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a vast depression (about 1,000 km in diameter) in Central Africa, lying within a ring of uplands. Structurally it corresponds to the syneclise of the African Platform, laid down in the Upper Precambrian. An underground projection of the crystalline foundation of the platform (at depths of 500–1,000 m) divides the syneclise into a southern and northern basin; in the middle of these basins the foundation drops to depths of more than 3,000 m. The syneclise is filled with a thick layer of Upper Proterozoic, Upper Paleozoic, and Mesozoic sedimentary rocks, covered by relatively thin, loose Cenozoic deposits.
The relief of the Congo Basin has a tiered structure. The lowest (300–400 m) and youngest (Holocene) tier is formed by broad, mostly marshy floodplain valleys that merge into a single, flat, periodically flooded alluvial plain in the central part of the basin. Above this may be traced several levels of Anthropogenic terraces and Pliocene-Anthropogenic terrace-like plateaus rising toward marginal uplands with an elevation of more than 500 m in the north and west and more than 1,000 m in the south and east. The basin is drained by the Congo River. It has a hot, humid, equatorial climate (subequatorial on the northern and southern peripheries), with average monthly temperatures ranging from 23°-25° to 26°-27° C and an annual precipitation exceeding 1,500–2,000 mm. The area is completely covered by dense, wet evergreen and deciduous-evergreen forests.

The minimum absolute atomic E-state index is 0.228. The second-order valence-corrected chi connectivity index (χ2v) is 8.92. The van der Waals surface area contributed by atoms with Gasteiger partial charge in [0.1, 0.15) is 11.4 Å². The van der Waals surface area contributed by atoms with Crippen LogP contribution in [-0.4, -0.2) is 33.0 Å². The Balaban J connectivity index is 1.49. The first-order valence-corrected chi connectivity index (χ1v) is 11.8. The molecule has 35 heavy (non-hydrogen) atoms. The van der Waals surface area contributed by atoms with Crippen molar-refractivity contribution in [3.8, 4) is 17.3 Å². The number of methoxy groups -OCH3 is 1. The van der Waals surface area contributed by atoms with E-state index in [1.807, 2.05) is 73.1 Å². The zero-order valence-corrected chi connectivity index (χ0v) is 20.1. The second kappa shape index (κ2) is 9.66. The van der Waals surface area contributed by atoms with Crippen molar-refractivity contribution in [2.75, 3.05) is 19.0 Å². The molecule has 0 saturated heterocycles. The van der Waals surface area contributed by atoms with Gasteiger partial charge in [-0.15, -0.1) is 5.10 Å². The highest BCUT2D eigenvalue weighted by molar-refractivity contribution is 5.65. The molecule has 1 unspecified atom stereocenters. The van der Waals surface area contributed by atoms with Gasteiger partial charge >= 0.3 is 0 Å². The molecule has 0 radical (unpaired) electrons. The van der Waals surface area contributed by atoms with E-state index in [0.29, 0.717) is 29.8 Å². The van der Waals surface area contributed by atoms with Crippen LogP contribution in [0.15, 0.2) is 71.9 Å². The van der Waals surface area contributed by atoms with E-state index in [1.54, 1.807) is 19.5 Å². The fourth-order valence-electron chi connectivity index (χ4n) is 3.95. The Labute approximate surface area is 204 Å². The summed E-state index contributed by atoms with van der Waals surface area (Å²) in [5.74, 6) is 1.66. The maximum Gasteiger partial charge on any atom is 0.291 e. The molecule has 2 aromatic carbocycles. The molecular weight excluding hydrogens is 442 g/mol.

I. N. OLEINIKOV